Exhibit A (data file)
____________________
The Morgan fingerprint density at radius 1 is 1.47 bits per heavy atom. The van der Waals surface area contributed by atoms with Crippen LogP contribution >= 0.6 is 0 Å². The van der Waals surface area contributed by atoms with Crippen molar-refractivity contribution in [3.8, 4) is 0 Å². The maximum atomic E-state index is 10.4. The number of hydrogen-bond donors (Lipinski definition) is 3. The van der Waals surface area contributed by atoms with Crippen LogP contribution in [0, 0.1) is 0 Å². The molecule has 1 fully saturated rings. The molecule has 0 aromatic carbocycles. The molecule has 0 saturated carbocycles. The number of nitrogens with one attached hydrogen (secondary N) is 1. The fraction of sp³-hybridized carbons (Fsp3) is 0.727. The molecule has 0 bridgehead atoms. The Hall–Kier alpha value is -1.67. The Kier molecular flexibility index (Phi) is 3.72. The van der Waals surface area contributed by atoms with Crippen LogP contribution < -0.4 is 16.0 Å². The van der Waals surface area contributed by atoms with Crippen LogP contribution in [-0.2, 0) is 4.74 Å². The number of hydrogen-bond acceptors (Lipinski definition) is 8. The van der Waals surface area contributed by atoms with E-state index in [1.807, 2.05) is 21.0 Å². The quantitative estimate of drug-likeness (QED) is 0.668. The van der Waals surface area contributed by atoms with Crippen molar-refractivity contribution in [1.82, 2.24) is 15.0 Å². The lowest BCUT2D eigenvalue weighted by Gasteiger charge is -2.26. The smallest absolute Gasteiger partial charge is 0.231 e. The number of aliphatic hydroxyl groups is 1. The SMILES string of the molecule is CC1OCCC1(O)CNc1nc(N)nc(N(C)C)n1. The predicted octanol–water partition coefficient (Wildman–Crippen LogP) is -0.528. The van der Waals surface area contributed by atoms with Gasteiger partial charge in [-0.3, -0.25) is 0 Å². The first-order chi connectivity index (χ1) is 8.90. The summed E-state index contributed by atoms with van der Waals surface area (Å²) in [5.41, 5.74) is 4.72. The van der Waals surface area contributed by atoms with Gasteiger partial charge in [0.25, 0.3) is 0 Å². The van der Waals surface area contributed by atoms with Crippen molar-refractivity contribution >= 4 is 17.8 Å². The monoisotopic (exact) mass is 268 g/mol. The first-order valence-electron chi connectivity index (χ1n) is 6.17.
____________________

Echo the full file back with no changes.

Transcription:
The Morgan fingerprint density at radius 1 is 1.47 bits per heavy atom. The van der Waals surface area contributed by atoms with Crippen LogP contribution >= 0.6 is 0 Å². The van der Waals surface area contributed by atoms with Crippen molar-refractivity contribution in [3.8, 4) is 0 Å². The maximum atomic E-state index is 10.4. The number of hydrogen-bond donors (Lipinski definition) is 3. The van der Waals surface area contributed by atoms with Crippen LogP contribution in [0, 0.1) is 0 Å². The molecule has 1 fully saturated rings. The molecule has 0 aromatic carbocycles. The molecule has 0 saturated carbocycles. The number of nitrogens with one attached hydrogen (secondary N) is 1. The fraction of sp³-hybridized carbons (Fsp3) is 0.727. The molecule has 0 bridgehead atoms. The Hall–Kier alpha value is -1.67. The Kier molecular flexibility index (Phi) is 3.72. The van der Waals surface area contributed by atoms with Crippen LogP contribution < -0.4 is 16.0 Å². The van der Waals surface area contributed by atoms with Crippen LogP contribution in [-0.2, 0) is 4.74 Å². The number of hydrogen-bond acceptors (Lipinski definition) is 8. The van der Waals surface area contributed by atoms with E-state index in [1.807, 2.05) is 21.0 Å². The quantitative estimate of drug-likeness (QED) is 0.668. The van der Waals surface area contributed by atoms with Crippen molar-refractivity contribution in [1.82, 2.24) is 15.0 Å². The lowest BCUT2D eigenvalue weighted by Gasteiger charge is -2.26. The smallest absolute Gasteiger partial charge is 0.231 e. The number of aliphatic hydroxyl groups is 1. The SMILES string of the molecule is CC1OCCC1(O)CNc1nc(N)nc(N(C)C)n1. The predicted octanol–water partition coefficient (Wildman–Crippen LogP) is -0.528. The van der Waals surface area contributed by atoms with Gasteiger partial charge in [-0.3, -0.25) is 0 Å². The first-order chi connectivity index (χ1) is 8.90. The summed E-state index contributed by atoms with van der Waals surface area (Å²) in [5.41, 5.74) is 4.72. The van der Waals surface area contributed by atoms with Gasteiger partial charge in [0.25, 0.3) is 0 Å². The van der Waals surface area contributed by atoms with Crippen molar-refractivity contribution >= 4 is 17.8 Å². The monoisotopic (exact) mass is 268 g/mol. The first-order valence-electron chi connectivity index (χ1n) is 6.17.